The original House version of the bill cost $375 billion, yet Bush set a $256 billion dollar limit. He has threatened to veto the final transportation package if it exceeds his $256 billion ceiling. Thus, House leaders are working to cut $57 billion from their version to bring the cost in line with the Senate bill.
Under pressure from fiscal conservatives to reign in spending, Bush is remaining firm on his $256 billion price tag. However, many in Congress believe that more needs to be invested in the nation's infrastructure, and the Bush figure does not provide adequate funding for transportation projects. The bill enjoys strong bipartisan support in Congress, as it provides money and creates jobs nationwide. On the other hand, monies spent on Homeland Security after 9/11, military operations overseas, lost federal revenue from tax cuts and the $534 billion Medicare prescription drug benefit passed in 2003 have contributed to budget deficits that are projected to swell to a $521 billion this year.
The record deficit and the need for transportation infrastructure have setup a show-down between Congress and Bush. Realistically, both sides will find common ground because Congressional Republicans won't want to weaken Bush through a highly visible fight, and he needs strong support from GOP members in the upcoming election. So while the transportation bill probably will be enacted, additional cuts are likely. PTO credits are narrowly focused on the waste and concrete industries, making them a target for the chopping block.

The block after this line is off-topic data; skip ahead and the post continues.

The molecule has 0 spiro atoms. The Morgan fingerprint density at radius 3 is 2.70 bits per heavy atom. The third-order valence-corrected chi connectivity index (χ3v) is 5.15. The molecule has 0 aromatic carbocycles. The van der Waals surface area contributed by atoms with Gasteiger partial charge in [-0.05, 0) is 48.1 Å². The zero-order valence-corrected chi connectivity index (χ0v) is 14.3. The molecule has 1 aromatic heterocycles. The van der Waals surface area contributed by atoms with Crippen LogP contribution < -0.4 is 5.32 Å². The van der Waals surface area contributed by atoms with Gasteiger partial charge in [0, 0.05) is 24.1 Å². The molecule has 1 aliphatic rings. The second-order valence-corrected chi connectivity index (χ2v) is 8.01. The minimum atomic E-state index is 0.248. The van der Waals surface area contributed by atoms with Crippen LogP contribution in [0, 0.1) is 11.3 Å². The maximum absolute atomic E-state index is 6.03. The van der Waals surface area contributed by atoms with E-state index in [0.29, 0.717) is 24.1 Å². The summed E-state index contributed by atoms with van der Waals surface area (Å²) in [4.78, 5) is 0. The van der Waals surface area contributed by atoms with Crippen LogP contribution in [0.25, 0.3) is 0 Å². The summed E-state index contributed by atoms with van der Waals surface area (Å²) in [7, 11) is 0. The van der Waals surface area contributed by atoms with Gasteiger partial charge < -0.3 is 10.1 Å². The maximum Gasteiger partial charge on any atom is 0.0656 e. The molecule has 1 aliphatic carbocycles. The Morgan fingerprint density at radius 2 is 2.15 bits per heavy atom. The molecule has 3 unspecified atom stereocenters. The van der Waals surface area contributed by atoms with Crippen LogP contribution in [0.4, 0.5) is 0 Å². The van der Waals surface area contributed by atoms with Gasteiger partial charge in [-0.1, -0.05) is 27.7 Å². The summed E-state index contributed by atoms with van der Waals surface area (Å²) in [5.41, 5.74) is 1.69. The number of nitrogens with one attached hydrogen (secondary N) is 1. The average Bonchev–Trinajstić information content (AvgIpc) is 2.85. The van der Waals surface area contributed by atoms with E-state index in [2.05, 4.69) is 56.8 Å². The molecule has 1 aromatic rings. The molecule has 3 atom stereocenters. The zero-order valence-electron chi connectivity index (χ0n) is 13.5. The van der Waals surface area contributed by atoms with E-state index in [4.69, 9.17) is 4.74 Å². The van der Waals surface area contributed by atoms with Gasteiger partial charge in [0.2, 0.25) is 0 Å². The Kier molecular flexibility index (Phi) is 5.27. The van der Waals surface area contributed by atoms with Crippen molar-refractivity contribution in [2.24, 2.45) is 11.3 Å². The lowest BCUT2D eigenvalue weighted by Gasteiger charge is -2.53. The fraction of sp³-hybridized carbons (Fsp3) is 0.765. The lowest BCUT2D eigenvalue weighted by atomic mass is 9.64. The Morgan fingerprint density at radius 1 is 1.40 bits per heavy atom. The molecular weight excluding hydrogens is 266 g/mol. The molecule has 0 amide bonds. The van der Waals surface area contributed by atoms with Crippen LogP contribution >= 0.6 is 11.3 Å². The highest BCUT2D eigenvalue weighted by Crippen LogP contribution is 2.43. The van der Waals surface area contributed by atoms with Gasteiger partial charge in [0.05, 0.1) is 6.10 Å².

Class Action Reform
Congressional decisions on general business issues could affect the waste industry, too. Perhaps the best example of politics dictating policy is class action reform; there is widespread agreement on the need for action in this area.
Legislative efforts to reform the nation's class action laws target venue shopping by plaintiff attorneys, guarantee monetary awards for plaintiffs, in most instances, and establish guidelines for communications between attorneys and plaintiffs. To discourage venue shopping, cases involving at least 100 plaintiffs (two-thirds of which reside out-of-state) and seeking $5 million or more in damages can be moved to federal court. The legislation also requires for class members' payments of attorney fees under a settlement not to result in net losses to the plaintiff and creates guidelines for providing clear settlement information to class members.
On June 12, 2003, the House passed class action reform legislation, and the Senate was one vote short of the 60 needed to bring reform legislation to a vote late in October. After October, changes were made to the Senate bill to gain support from three Democrats who initially had opposed the bill.
Logic says class action can overcome a filibuster and pass the Senate if brought up for a vote. But Ted Kennedy, one of 38 senators opposed to class action reform, wants to attach a minimum wage amendment to the bill. Kennedy and others oppose class action reform over concerns with consumer protection.
Republicans oppose Kennedy's minimum wage plan. But they prefer not to vote against raising the wage in an election year, so good class action legislation supported by 62 Senators may fade in 2004. Ironically, in his 20 years in the Senate, Kerry has not taken a position on class action reform, nor does his Web site address the issue. His voting record on legal reform is generally inconsistent.
The House passed several initiatives in 2003 designed to reduce healthcare costs. In June, legislation to create Association Health Plans (AHPs) passed the House, allowing companies to join together when purchasing healthcare to take advantage of economies of scale. AHPs not only lower cost through volume purchasing, they also exempt AHPs with more than 1,000 members from state laws mandating coverage of specific screenings and treatments to further reduce insurance costs.